by DR. ABDELLATIF EL-MENAWY
Mohammed Morsi, who ruled Egypt for a year before being ousted on June 30, 2013, following mass protests, has died. He died while being tried for several crimes, some of which were shameful, such as sharing intelligence with Hamas and organizing a mass prison break. Other cases against him included insulting the judiciary and inciting violence and terrorism.
Morsi died during a court session in the case regarding sharing intelligence with Hamas. He arrived on foot, conscious, and asked to address the court. The judge gave him permission. When he was done speaking, he felt tired and collapsed inside the dock. An ambulance was called and he was rushed to the nearest hospital, but he died shortly after arriving.
Morsi’s death has spared the Egyptian state the trouble of having to apply the former president’s sentences, which could have reached execution. He was being tried in six cases and had been convicted of four crimes. He was expecting to be convicted in two more cases, the first of which related to the mass prison break, for which he was being tried by the Court of Cassation after a death sentence was pronounced by the criminal court. The events of this case date back to the January 2011 revolution, which overthrew former President Hosni Mubarak. The second case was to do with sharing intelligence with Hamas. A preliminary sentence of 25 years’ imprisonment was pronounced in this case, but it also awaited the final conviction. The total sentences imposed on him would have imprisoned him for 48 years, while the fourth placed him on the terrorist list.
His death in court is a coincidence that was in favor of the state because, had he died in his cell, Egypt would have come under greater pressure. Despite that, international organizations, bodies and personalities have demanded an impartial investigation into the circumstances of his death.
Morsi’s death in this situation saw controversy raised by some parties associated with the Muslim Brotherhood and its supporters. The group blamed the Egyptian authorities for what it described as the “assassination” of the former president. Others to speak out included Turkish President Recep Tayyip Erdogan, who described Morsi as a “martyr,” and Human Rights Watch. The UN Commission on Human Rights (UNCHR) also called for an independent investigation into the circumstances of Morsi’s death, particularly on the issue of providing him with adequate medical care and access to his lawyers and family during his six years in custody.
Egypt, however, has responded to this demand through its Ministry of Foreign Affairs, which used the strongest terms possible to denounce the statements made by the UNCHR. A spokesperson for the Foreign Ministry said the comments made by the UNCHR’s Rupert Colville “involve an attempt to deliberately politicize a case of natural death.”
Morsi became president of Egypt in June 2012 after the first elections were held following the overthrow of Mubarak’s regime. He was the first president since the revolution of Jan. 25, 2011, and the fifth to rule Egypt.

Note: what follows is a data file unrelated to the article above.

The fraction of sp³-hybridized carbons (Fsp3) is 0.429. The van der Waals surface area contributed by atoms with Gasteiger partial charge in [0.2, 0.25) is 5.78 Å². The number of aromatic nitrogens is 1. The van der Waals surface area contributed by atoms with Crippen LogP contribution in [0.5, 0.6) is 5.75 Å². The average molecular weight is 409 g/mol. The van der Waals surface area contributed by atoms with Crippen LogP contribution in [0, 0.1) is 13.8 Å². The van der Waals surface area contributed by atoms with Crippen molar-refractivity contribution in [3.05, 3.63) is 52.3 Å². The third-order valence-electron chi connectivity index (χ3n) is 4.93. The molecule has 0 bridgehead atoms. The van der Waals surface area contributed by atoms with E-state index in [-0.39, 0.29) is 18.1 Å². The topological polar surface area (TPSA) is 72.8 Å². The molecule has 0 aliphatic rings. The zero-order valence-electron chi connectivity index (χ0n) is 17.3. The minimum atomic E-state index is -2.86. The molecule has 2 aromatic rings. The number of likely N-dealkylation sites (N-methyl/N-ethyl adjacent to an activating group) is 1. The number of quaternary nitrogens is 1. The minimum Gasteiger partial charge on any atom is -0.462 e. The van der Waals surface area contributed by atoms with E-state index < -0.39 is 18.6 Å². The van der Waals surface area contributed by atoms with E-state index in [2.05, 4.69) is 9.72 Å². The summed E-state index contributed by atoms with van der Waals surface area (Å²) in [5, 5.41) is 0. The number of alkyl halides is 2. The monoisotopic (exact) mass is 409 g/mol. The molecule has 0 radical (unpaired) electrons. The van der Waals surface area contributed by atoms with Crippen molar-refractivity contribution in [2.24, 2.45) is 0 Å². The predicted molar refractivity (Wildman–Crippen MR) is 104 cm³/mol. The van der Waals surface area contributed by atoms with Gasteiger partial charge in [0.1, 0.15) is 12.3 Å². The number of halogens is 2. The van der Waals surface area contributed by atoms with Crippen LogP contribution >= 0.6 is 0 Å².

He earned his title as president by chance, as he only came to the Federal Palace after the election commission barred Khairat El-Shater, the Muslim Brotherhood’s first-choice candidate and leading strategist, from running. El-Shater is now in prison facing multiple sentences, possibly including execution.
It was quite obvious that the Brotherhood, which was founded in the 1920s, was trying to rule the country through Morsi
Morsi came on to the scene after El-Shater was excluded. He managed to obtain the largest number of votes in the first round of the election. He thus made it to the run-off against Ahmed Shafiq, who was counted as a Mubarak man. Morsi beat Shafiq by a very narrow margin. After much controversy among the Egyptian people, which reached the point of accusations of falsifying the results in favor of the Brotherhood candidate, fierce battles in the streets were avoided.
Morsi was not a high-ranking member of the Brotherhood or its guidance bureau. Mohammed Badie was the top-ranking member, followed by a number of the Brotherhood’s strategists, including El-Shater, Hassan Malek and others. Morsi was merely a facade for the Muslim Brotherhood while it ruled the country.
It was quite obvious that the Brotherhood, which was founded in the 1920s, was trying to rule the country through Morsi. Indeed, there have been desperate attempts to apply the Brotherhood’s ideologies to state institutions through its members and supporters who occupied senior and vital positions in the country. These attempts reached several ministerial portfolios, as well as municipalities.
In this case, Morsi could be considered a helpless president. Despite that, a few Muslim Brotherhood members considered him to be the reason for the party’s great failure during its rule of Egypt. Some believed he was not qualified, but he was and the tension rose every time he was in the picture.
The Brotherhood used Morsi as a facade and received foreign support, which deeply angered the Egyptians, until they grew frustrated with his rule and rose up against him and his party. The result was that the Brotherhood wreaked havoc in the streets. They shed the Egyptians’ blood, attacked churches and the Copts, and used armed groups inside and outside the country to get back at the army and the people.
Morsi is gone, but the battles between the Muslim Brotherhood’s terrorism and the Egyptian state — its leaders and people — continue. Morsi, who was the smallest and weakest man to rule a country the size of Egypt, is gone after having disgraced himself, the country and everyone in it.